Standard cell culture
The K562 human myeloid leukemia cell line and the HEL erythroleukemia cell line were obtained from American Type Culture Collection (ATCC, Manassas, VA, USA). K562 cells were maintained in Iscove’s medium (Sigma Aldrich, Milan, Italy), supplemented with 10% fetal bovine serum (FBS) (Celbio Pero, Milan, Italy), 10 U/mL penicillin and 0.1 mg/mL streptomycin (Pen/Step) (Celbio Pero). HEL cells were maintained in RPMI medium (Sigma, Aldrich), supplemented with 10% FBS (Celbio Pero), and Pen/Strep (Celbio Pero). The two cell lines were grown in a humidified 5% CO2 atmosphere at 37 °C.
K562 cells treatment with miRNA inhibitor
Chemically modified, single-stranded RNAs, modified anti-sense oligonucleotides were used to inhibit miRNA expression in K562 cells. Anti-miR Let-7d oligonucleotides (Quiagen) were transfected (100 μM) using the TransIT-LT1 transfecting reagent (Mirus, Bio Corporation, Madison, USA) according to the manufacturer’s procedures. Scrambled anti-miR (100 μM) were transfected as negative control. The cells were collected 48h after the transfection to perform RNA and protein extractions.
TaqMan miRNAs assay
Reverse transcriptase reactions contained 40 ng RNA sample, 50 nM stem–loop reverse transcriptase primer, 1x reverse transcriptase buffer (P/N:4319981, Applied Biosystems, Branchberg, NJ, USA), 0.25 mM each of the dNTPs, 3.33 U/mL MultiScribe reverse transcriptase (P/N: 4319983, Applied Biosystems) and 0.25 U/mL RNase inhibitor (P/N: N8080119; Applied Biosystems). The 15-μL reactions were incubated in an Applied Biosystems 9700 Thermocycler for 30 min at 16°C, 30 min at 42°C, and 5 min at 85°C, and then held at 4°C.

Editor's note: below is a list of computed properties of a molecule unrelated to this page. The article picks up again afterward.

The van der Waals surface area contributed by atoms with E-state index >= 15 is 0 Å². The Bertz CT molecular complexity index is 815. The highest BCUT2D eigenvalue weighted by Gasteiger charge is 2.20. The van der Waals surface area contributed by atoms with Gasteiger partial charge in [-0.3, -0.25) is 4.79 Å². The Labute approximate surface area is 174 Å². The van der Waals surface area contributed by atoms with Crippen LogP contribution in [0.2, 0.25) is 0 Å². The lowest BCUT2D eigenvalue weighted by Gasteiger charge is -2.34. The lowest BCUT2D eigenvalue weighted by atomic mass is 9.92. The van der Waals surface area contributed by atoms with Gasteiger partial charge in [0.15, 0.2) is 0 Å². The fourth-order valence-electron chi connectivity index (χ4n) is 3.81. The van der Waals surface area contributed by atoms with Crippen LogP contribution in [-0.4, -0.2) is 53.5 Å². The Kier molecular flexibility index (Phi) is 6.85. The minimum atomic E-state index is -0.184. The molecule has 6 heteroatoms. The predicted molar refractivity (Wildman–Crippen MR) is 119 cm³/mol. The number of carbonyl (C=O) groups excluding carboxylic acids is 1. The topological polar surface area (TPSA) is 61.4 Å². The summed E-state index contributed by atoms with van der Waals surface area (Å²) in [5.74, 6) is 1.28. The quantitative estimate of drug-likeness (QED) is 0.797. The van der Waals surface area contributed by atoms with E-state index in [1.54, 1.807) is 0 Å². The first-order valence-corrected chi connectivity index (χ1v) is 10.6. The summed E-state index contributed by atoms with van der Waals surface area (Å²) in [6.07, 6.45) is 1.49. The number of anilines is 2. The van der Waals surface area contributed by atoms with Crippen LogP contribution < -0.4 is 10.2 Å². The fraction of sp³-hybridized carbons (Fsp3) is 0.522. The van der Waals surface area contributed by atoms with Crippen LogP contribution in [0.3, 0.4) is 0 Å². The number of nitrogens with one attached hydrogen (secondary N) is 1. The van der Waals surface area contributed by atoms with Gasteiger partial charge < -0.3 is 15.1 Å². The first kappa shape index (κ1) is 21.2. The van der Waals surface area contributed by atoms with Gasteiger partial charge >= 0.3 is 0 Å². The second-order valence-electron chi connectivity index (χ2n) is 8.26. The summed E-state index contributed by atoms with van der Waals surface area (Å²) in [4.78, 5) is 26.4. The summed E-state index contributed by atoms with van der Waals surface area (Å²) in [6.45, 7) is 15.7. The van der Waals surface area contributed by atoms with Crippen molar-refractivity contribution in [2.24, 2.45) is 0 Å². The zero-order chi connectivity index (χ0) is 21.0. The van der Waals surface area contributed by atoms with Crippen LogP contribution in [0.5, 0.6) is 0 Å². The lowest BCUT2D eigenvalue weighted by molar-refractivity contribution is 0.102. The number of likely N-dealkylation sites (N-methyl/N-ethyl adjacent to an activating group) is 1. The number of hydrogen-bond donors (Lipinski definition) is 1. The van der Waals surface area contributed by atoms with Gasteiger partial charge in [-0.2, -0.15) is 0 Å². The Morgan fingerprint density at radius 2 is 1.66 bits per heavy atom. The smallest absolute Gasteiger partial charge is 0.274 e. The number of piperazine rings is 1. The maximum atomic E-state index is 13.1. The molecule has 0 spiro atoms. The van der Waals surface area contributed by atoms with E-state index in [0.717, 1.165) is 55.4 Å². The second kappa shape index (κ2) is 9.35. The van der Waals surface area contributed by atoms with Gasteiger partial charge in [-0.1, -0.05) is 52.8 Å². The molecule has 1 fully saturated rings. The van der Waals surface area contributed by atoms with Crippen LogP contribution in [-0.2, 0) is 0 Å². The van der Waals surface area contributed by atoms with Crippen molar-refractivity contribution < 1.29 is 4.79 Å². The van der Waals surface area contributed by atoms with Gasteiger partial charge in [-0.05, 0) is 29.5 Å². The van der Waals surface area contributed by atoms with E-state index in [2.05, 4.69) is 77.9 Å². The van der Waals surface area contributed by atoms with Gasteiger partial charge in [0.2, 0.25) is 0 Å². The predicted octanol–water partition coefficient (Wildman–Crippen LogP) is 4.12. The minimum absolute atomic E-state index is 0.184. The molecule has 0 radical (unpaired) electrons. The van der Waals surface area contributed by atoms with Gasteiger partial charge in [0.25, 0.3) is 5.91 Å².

Real-time (RT)-PCR was performed using a standard TaqMan PCR kit protocol on an Applied Biosystems 7900HT Sequence Detection System. The 20-μL PCRs included 2 μL reverse transcriptase product, 10 μL TaqMan Universal PCR Master Mix (Applied Biosystems), 0.2 mM TaqMan probe (for miR-Let-7d and mU6). The reactions were incubated in a 96-well plate at 95°C for 10 min, followed by 40 cycles of 95°C for 15 s, and 60°C for 1 min.
DMT1 expression during erythroid differentiation
To examine the role of DMT1 in human erythroid cells, we analyzed DMT1 mRNA expression by qRT-PCR, as the DMT1-IRE and DMT1+IRE isoforms in lymphocytes, granulocytes and reticulocytes extracted from the peripheral blood of healthy volunteers. As shown in Online Supplementary Figure S1A, reticulocytes showed significantly greater relative expression of DMT1-IRE compared to DMT1+IRE (P=0.0003). The same relative trends were seen at the protein level (Online Supplementary Figure S1C). These data confirmed that the mRNA and protein of DMT1-IRE is specifically expressed in the erythroid lineage. Furthermore, we isolated CD34+ cells from the peripheral blood of healthy volunteers and we induced these cells to erythroid differentiation with erythropoietin for 14 days, as detailed in Design and Methods (see Online Supplementary Figure S2A for the quality controls of the erythroid maturation). We analyzed DMT1-IRE mRNA expression during erythroid differentiation on day 7, when the proerythroblasts expand and undergo maturation, and on day 14, when most of the cells in culture resemble late stage erythroblasts. As shown in Online Supplementary Figure S1B, DMT1-IRE mRNA levels rose rapidly with seven and 14 days of differentiation. Although the same trend was seen for DMT1+IRE, the increase in DMT1-IRE expression was significantly greater with 14 days of erythropoietin treatment (P=0.002). This trend was also seen at the protein level by Western blotting (Online Supplementary Figure S1D).